Romzek and Dubnick (1987 ,187) state that professional accountability structures depend on the competent “professionals” they further illustrate this by stating that this kind of accountability is characterized by appointment of expert over organizational activities. This form of accountability depends on the weak horizontal ties. They are not obliged to the usual principal-agent vertically ties since both actors are free to enter in horizontal ties. Social network theorists have equated horizontal relationships with cooperative behaviors and norms of trust and reciprocity (Thompson 2003).
Mashaw’s (2006) said Collaborative accountability connects actors as peers or partners. Even within the most hierarchically set organizations, workers interact with each other as peers or partners organized around collective objectives. This form of accountability depends on the weak horizontal ties. However Kreps and Wilson (1982) stated that “reputational capital” of actors turn out to be a key factor within the establishment in horizontal aligned relationships. Reputation happens to a significant element in the bargaining, negotiating, and mutual adjustment activities in peer relationship (Morris, Morris and Jones 2007, 95). The ability of one collaborator to penalize other collaborator suggests that horizontal ties may be built on stronger measures of control than initially thought.
LACK OF ACCOUNTABILITY IN PUBLIC SECTOR
As per Transparency International, police is fourth most corrupt public institution followed by political parties, public officials and Parliament in 86 counties.
Transparency International, as cited by David Bayley and Robert Perito (2011:2), found that police ranked highest among nine public services on its corruption index. Corruption is severely retrogressive in police department. The World Bank, as cited by David Bayley and Robert Perito (2011:2), has also reported that in twenty-three countries studied, people saw the police not “as a source of assistance and security, but rather of threat, risk, and impoverishment.”
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In United States corruptions in police department is a major problem. History witnessed cases where police officers turned bad to make money through conned drug dealers and even dealing drugs themselves. Some attempt and cover up their own act of brutality, murder,torture and even crimes against protestors in recent times – from the needless pepper-spraying at UC Davis in 2011 to the thrashing and attacks on Occupy demonstrators .
In America misuse of force, over-enforcement of the law; bribery; failure to apply the law because of personal interests; and discrimination against particular individuals or groups become the major concerns of authority.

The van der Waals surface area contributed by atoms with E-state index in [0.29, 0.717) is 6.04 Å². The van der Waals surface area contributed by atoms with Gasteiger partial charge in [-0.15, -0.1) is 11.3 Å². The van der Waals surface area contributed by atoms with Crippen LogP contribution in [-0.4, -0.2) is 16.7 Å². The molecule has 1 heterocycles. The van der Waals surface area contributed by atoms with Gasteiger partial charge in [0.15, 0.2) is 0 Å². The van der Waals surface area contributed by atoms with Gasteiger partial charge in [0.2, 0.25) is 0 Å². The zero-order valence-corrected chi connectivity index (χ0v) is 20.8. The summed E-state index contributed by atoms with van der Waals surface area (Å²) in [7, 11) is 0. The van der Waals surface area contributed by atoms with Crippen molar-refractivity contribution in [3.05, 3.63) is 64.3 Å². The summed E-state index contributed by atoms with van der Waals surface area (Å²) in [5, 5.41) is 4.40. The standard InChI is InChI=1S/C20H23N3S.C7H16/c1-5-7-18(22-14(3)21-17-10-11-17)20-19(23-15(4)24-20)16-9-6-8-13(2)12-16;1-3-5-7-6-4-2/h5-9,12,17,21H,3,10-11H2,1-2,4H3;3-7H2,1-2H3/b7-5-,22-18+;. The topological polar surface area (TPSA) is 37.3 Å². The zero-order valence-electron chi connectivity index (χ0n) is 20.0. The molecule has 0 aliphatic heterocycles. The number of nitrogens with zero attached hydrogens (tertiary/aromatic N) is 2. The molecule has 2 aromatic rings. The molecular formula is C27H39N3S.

This is not only to notice that police corruption and brutality are not a serious problem and that vital action should be taken to hold police accountable for misbehavior but here it also shows that lack of transparency and accountability can make corruption to happen anywhere – even in a liberal state like American. In America police force is among the most dominating public sector. Ensuring that police officers use their power lawfully and fairly on behalf of citizens is become the major concern in America while on the other hand in police department governments has imposed over confidentiality and privacy rules, Professor John Lieder back an expert in American policing stressed that data on brutality has become hard to compile due to restrictions on the release of law enforcement disciplinary and complaint information.
LACK OF ACCOUNTABILITY IN PRIVATE SECTOR
One of the great models of private sector failure is Enron, which was a bankrupt during late 2001. The Enron case brought into lights lots of questions regarding accounting practices and lack of transparency which enable Chief Financial Officer Andrew Fastow to mislead Enron’s board of directors.
Enron was formed by Kenneth Lay in 1985. Jeffrey Skilling the former CEO with few executives was able hide loss of billion dollars which has been occurred due to unsuccessful projects. Poor financial reporting and offshore entities’ help them deceive investors by showing billions of dollars in profit even though company was actually running in a lost. Arthur Andersen the auditor company was also failed along with the Enron. Andersen despite of being aware from the accounting loopholes kept the issue in dark due to pressure from Chief Financial Officer Andrew Fastow.
COMPARING ACCOUNTABILITY IN THE PUBLIC AND PRIVATE SECTOR:
Society has become a combination of more than one actor, now that time has been passed when government is the only one actor operating in the society. Raising number of actors made the boundary between the public and private sectors are less specific. Now we briefly compare two sectors with the help of above mention examples.